What are the key challenges to PHR adoption?
While PHRs offer many potential benefits to both consumers and providers, there are certain barriers to PHR adoption. For instance, providers might have doubts about the utility of PHRs and whether the costs associated with establishing a PHR justify the possible benefits. This might be a particular concern considering the possibility of high start-up costs and the current lack of reimbursement and financial incentives to adopt PHRs. Proper research and education on this subject can help providers come to a financially sound solution.
Providers also have expressed concerns that the creation of new communication opportunities with patients will bring about an increase in workload. Some practitioners fear having to search through the large amounts of data that might be included in patients' PHRs in order to gather useful information. Additionally, there are questions about the accuracy of the data provided by patients in the PHR and whether doctors should use this information as a basis for medical decisions.
Providers also see the possibility of legal and liability risks arising from the adoption of PHRs because the legal and medical responsibilities related to use of this technology have yet to be fully defined. For example, there is the concern among some practitioners that negligence charges might arise in cases where physicians make faulty care decisions based on inaccurate PHR information entered by the patient. Other legal risks exist in the areas of privacy and security.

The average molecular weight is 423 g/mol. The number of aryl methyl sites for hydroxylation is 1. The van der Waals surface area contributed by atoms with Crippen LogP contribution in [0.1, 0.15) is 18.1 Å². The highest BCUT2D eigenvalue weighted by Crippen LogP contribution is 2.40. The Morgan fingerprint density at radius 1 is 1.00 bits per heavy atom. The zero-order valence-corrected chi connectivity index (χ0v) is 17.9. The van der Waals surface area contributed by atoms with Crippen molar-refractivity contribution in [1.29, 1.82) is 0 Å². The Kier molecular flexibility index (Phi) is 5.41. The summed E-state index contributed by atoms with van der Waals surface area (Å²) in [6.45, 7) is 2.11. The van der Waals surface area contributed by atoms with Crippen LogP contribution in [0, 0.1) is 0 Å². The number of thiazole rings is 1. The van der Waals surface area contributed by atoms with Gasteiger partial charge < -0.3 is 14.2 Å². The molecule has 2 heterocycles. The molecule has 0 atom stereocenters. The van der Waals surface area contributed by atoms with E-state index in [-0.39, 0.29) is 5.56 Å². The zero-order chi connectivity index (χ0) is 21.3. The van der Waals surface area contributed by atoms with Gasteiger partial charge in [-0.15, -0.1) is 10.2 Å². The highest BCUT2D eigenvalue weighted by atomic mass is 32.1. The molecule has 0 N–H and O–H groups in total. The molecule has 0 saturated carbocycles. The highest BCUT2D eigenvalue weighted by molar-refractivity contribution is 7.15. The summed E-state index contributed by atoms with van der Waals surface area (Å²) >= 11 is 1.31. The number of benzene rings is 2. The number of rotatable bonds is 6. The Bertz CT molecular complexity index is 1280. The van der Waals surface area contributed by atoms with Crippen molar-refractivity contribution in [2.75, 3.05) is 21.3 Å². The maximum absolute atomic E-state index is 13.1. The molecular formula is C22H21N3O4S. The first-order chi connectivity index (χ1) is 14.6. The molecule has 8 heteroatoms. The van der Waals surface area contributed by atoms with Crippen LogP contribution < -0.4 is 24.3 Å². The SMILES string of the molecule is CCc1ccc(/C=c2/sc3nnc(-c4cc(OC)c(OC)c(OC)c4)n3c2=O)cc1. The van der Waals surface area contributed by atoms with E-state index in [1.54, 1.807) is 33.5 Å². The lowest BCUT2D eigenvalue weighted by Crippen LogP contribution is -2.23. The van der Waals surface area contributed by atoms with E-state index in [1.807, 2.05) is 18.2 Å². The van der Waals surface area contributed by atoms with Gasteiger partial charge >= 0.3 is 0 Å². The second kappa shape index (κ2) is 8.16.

Consumers also have a great deal of impact on PHR adoption. Institutions considering adopting PHRs are unlikely to do so if they do not perceive adequate consumer demand for the product. However, many consumers are simply uninformed about their rights to their health information and may have an unclear idea of what a PHR can offer. There continues to be a need for increased public education to increase awareness of the value of PHRs.
Another challenge for consumer adoption of PHRs involves the need for manual data entry. Implementing PHRs that are capable of integrating information from the patients' EHR is likely to have a positive impact on consumers' perception of the utility of PHRs. Similarly, PHRs that are consumer-friendly and easily accessible by individuals with different levels of health literacy will increase consumer interest in PHRs.
Privacy, security and confidentiality are also key areas of concern for consumers. Uncertainties surrounding the HIPAA privacy rule and its application to PHRs might make consumers less receptive towards adopting a PHR system. Suspicion with regard to whether their health information will be kept private, confusion about their rights and policy uncertainties have all been cited as issues that must be resolved before consumers can embrace PHRs. In order to address these concerns, various organizations are promoting standards frameworks for privacy and security.
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